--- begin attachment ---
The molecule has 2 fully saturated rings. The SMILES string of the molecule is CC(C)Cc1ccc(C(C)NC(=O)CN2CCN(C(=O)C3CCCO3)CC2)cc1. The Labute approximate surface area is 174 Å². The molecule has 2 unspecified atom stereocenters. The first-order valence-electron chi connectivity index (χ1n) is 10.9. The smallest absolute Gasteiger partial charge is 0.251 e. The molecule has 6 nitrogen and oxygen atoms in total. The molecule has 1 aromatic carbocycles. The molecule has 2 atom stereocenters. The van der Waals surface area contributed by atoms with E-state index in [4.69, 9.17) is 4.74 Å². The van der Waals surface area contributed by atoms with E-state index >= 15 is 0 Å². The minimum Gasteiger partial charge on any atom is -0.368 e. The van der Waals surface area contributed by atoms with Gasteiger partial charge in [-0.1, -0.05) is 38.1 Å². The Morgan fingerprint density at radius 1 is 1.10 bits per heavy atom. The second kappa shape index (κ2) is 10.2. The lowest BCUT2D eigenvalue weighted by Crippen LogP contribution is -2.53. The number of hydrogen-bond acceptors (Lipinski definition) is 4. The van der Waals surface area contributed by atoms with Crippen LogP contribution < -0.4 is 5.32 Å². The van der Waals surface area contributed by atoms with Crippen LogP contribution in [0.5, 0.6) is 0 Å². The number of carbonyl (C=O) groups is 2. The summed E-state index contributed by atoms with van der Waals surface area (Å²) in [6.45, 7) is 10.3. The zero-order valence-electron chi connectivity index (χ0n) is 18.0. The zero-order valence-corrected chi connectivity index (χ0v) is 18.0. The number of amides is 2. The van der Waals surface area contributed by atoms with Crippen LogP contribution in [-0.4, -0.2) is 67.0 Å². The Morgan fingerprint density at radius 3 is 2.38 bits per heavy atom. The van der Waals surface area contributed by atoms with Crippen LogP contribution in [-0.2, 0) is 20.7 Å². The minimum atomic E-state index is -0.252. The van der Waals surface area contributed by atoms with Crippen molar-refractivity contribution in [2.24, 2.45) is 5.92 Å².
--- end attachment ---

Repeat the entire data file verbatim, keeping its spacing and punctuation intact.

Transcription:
The molecule has 2 fully saturated rings. The SMILES string of the molecule is CC(C)Cc1ccc(C(C)NC(=O)CN2CCN(C(=O)C3CCCO3)CC2)cc1. The Labute approximate surface area is 174 Å². The molecule has 2 unspecified atom stereocenters. The first-order valence-electron chi connectivity index (χ1n) is 10.9. The smallest absolute Gasteiger partial charge is 0.251 e. The molecule has 6 nitrogen and oxygen atoms in total. The molecule has 1 aromatic carbocycles. The molecule has 2 atom stereocenters. The van der Waals surface area contributed by atoms with E-state index in [4.69, 9.17) is 4.74 Å². The van der Waals surface area contributed by atoms with E-state index >= 15 is 0 Å². The minimum Gasteiger partial charge on any atom is -0.368 e. The van der Waals surface area contributed by atoms with Gasteiger partial charge in [-0.1, -0.05) is 38.1 Å². The Morgan fingerprint density at radius 1 is 1.10 bits per heavy atom. The second kappa shape index (κ2) is 10.2. The lowest BCUT2D eigenvalue weighted by Crippen LogP contribution is -2.53. The number of hydrogen-bond acceptors (Lipinski definition) is 4. The van der Waals surface area contributed by atoms with Crippen LogP contribution < -0.4 is 5.32 Å². The van der Waals surface area contributed by atoms with Crippen LogP contribution in [0.5, 0.6) is 0 Å². The number of carbonyl (C=O) groups is 2. The summed E-state index contributed by atoms with van der Waals surface area (Å²) in [6.45, 7) is 10.3. The zero-order valence-electron chi connectivity index (χ0n) is 18.0. The zero-order valence-corrected chi connectivity index (χ0v) is 18.0. The number of amides is 2. The van der Waals surface area contributed by atoms with Crippen LogP contribution in [-0.4, -0.2) is 67.0 Å². The Morgan fingerprint density at radius 3 is 2.38 bits per heavy atom. The van der Waals surface area contributed by atoms with Crippen LogP contribution in [-0.2, 0) is 20.7 Å². The minimum atomic E-state index is -0.252. The van der Waals surface area contributed by atoms with Crippen molar-refractivity contribution in [2.24, 2.45) is 5.92 Å².